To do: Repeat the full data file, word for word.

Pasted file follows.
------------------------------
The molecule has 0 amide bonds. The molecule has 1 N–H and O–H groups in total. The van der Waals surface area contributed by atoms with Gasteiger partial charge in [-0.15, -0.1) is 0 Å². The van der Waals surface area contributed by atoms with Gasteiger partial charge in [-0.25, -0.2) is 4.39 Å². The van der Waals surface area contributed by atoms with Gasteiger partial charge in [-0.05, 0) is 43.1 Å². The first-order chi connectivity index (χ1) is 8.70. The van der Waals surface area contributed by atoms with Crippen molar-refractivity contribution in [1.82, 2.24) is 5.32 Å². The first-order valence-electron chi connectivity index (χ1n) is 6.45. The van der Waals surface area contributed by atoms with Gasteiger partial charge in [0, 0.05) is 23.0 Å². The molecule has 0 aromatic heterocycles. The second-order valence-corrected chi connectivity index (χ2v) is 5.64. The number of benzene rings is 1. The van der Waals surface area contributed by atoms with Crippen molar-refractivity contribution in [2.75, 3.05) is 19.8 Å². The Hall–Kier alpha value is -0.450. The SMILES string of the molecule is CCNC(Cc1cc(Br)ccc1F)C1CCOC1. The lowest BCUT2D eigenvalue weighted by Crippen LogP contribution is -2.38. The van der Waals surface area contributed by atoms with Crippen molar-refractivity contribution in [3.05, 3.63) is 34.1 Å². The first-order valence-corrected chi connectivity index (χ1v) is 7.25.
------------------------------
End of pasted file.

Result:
The molecule has 0 amide bonds. The molecule has 1 N–H and O–H groups in total. The van der Waals surface area contributed by atoms with Gasteiger partial charge in [-0.15, -0.1) is 0 Å². The van der Waals surface area contributed by atoms with Gasteiger partial charge in [-0.25, -0.2) is 4.39 Å². The van der Waals surface area contributed by atoms with Gasteiger partial charge in [-0.05, 0) is 43.1 Å². The first-order chi connectivity index (χ1) is 8.70. The van der Waals surface area contributed by atoms with Crippen molar-refractivity contribution in [1.82, 2.24) is 5.32 Å². The first-order valence-electron chi connectivity index (χ1n) is 6.45. The van der Waals surface area contributed by atoms with Gasteiger partial charge in [0, 0.05) is 23.0 Å². The molecule has 0 aromatic heterocycles. The second-order valence-corrected chi connectivity index (χ2v) is 5.64. The number of benzene rings is 1. The van der Waals surface area contributed by atoms with Crippen molar-refractivity contribution in [2.75, 3.05) is 19.8 Å². The Hall–Kier alpha value is -0.450. The SMILES string of the molecule is CCNC(Cc1cc(Br)ccc1F)C1CCOC1. The lowest BCUT2D eigenvalue weighted by Crippen LogP contribution is -2.38. The van der Waals surface area contributed by atoms with Crippen molar-refractivity contribution in [3.05, 3.63) is 34.1 Å². The first-order valence-corrected chi connectivity index (χ1v) is 7.25.